Israel bombs Gaza tunnels as leaders talk peace

A wounded Palestinian man during an Israeli air strike, Al-Najar Hospital in the southern Gaza Strip One man was killed and two others wounded in the Israeli air strikes

Israeli aircraft have bombed tunnels used by smugglers under Gaza's border with Egypt, killing one Palestinian.

The raids came shortly after militants in Gaza fired a rocket and eight mortar rounds into southern Israel - the highest daily total in over a year.

The rocket struck near the Israeli city of Ashkelon, but caused no casualties or major damage, the military said.

There has been an upturn in violence since the resumption of peace talks earlier this month.

It follows months of relative calm since the Israeli offensive, known as Operation Cast Lead, which ended in January 2009.

It was aimed at halting attacks on Israel from Gaza, but cost the lives of more than 1,400 Palestinians and 13 Israelis, including three civilians.

'Blind eye'

The Popular Resistance Committees, a small militant group, said it had carried out the attacks "in order to reject the negotiations".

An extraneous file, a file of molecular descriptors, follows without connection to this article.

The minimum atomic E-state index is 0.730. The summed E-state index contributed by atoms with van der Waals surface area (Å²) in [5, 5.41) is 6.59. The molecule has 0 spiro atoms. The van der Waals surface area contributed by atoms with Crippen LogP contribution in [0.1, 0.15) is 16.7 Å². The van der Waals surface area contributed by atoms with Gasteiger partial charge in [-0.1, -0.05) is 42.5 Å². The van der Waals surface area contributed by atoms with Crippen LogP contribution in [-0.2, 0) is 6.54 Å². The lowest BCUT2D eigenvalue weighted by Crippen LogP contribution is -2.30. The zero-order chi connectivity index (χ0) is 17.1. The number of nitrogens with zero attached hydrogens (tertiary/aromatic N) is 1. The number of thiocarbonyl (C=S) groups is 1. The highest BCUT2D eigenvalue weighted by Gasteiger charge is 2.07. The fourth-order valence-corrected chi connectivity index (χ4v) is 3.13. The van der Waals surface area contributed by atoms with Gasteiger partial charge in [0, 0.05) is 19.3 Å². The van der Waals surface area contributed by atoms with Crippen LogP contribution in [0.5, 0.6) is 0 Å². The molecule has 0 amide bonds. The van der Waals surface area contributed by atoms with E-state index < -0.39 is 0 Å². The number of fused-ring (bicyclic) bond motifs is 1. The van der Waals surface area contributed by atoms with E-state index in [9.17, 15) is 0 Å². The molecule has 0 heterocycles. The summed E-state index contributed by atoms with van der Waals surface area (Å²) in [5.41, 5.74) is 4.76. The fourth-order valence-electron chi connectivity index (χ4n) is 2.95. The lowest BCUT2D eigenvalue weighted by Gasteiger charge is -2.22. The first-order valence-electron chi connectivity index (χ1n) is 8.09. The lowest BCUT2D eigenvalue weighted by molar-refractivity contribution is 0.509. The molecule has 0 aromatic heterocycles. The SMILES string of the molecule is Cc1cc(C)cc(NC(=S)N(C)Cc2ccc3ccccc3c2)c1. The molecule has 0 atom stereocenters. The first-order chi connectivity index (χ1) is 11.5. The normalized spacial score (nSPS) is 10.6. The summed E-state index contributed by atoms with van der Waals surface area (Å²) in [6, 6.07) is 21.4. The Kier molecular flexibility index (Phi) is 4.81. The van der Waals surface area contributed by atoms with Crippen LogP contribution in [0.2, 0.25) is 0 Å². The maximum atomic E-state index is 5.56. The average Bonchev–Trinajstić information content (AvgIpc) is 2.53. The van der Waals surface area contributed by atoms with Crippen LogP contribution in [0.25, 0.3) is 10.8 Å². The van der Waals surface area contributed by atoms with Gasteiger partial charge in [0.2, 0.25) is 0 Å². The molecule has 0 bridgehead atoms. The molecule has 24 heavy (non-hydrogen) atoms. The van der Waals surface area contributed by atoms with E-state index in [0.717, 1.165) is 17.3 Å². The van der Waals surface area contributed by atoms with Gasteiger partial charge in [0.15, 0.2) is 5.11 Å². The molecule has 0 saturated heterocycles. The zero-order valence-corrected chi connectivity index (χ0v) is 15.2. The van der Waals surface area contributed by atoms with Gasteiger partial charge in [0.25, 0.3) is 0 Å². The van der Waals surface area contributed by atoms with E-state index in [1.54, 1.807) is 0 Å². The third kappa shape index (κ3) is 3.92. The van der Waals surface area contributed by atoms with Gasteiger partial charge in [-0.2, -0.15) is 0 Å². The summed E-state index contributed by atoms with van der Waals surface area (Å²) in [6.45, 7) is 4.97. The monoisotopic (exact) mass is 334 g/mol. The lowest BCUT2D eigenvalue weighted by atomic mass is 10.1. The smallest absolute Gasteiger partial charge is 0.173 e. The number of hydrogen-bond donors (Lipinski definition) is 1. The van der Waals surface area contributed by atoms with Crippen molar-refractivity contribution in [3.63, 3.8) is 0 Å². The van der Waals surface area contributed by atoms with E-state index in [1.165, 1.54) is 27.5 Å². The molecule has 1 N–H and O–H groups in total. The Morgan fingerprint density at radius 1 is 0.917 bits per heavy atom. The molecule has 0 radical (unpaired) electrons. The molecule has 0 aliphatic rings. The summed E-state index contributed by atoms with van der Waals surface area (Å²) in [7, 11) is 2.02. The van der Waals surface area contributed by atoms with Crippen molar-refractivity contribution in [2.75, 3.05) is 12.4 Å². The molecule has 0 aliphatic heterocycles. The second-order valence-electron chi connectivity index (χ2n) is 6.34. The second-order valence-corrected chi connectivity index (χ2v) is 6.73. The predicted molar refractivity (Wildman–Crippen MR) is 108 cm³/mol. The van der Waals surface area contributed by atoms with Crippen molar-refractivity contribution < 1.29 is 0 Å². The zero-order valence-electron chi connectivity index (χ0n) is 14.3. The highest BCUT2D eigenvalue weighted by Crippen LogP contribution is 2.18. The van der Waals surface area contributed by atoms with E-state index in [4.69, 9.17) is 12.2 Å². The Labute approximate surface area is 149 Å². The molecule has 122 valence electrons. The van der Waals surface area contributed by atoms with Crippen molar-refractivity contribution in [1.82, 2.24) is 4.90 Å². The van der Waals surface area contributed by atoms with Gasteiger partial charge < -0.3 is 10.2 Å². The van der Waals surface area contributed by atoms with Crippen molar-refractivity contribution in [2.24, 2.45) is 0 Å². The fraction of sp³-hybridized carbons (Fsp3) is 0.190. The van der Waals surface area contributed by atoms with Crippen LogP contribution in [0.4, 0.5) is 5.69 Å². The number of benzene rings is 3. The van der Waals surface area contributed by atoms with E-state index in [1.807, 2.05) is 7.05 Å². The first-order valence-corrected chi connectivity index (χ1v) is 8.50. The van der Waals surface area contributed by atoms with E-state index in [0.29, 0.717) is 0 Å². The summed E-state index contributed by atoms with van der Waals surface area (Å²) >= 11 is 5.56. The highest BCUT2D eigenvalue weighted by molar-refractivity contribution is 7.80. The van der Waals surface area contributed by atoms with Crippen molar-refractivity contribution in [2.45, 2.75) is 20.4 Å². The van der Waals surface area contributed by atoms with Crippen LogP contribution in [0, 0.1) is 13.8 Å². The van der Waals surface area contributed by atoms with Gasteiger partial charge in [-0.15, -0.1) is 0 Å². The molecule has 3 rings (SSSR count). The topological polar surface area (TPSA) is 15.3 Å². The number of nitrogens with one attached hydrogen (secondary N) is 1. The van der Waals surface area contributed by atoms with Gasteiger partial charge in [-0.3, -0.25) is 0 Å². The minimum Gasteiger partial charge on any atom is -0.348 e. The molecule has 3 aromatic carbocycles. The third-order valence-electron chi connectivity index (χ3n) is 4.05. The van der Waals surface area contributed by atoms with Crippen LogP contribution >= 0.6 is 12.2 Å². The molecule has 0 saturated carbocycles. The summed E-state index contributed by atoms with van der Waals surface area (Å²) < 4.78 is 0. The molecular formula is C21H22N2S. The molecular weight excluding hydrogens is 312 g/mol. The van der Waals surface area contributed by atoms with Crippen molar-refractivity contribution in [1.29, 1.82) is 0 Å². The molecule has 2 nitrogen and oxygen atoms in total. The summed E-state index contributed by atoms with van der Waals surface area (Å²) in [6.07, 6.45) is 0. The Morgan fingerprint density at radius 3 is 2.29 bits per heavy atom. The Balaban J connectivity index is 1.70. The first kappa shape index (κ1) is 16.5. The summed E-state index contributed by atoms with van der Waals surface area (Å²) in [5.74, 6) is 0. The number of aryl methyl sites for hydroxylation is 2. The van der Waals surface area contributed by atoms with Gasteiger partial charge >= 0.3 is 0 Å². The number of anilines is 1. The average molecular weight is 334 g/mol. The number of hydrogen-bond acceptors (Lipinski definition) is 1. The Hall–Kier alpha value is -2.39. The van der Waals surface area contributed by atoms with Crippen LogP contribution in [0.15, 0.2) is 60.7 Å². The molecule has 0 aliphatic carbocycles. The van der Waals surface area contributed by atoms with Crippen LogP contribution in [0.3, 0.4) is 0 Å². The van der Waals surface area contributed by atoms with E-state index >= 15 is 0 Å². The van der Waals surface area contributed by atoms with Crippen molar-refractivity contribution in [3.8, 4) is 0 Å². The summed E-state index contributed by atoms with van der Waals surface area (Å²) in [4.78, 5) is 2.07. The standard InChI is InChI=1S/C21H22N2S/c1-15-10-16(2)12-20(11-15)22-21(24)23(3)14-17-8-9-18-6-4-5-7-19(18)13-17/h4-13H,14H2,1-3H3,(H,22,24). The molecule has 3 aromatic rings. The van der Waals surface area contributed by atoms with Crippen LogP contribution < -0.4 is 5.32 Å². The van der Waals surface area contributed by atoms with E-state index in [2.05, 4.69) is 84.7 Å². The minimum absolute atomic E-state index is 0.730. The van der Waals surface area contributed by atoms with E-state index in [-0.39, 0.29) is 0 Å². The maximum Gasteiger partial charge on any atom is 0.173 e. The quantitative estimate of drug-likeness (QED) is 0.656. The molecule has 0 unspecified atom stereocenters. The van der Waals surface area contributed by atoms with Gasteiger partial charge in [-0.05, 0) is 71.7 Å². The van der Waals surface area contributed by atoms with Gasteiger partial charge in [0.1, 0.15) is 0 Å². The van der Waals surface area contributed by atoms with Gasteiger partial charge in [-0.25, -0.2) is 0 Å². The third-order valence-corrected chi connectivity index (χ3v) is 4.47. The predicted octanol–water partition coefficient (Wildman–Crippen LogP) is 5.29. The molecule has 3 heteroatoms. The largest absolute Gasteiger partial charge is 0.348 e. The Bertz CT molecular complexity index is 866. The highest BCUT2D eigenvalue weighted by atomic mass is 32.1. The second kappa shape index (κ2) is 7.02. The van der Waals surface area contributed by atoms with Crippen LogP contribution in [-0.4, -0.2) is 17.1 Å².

Hours later, the Israeli air force said it struck smuggling tunnels along the Gaza-Egypt border, killing a 23-year-old man and wounding two others.

Israeli security officials told local media they expected further violence in the coming days.

They said Hamas was not believed to have launched the attacks, but accused the group of turning a blind eye to the activities of other factions in the territory that are opposed to the peace talks.

Earlier on Wednesday, Israeli Environment Minister Gilad Erdan warned that continued attacks could lead to a new Gaza offensive.

"We may be obliged to consider a second operation like Cast Lead," Mr Erdan was quoted as saying by the AFP news agency.

Israeli Prime Minister Benjamin Netanyahu and Palestinian Authority President Mahmoud Abbas are continuing direct talks in Jerusalem, after discussing the core issues behind the conflict in Egypt on Tuesday.

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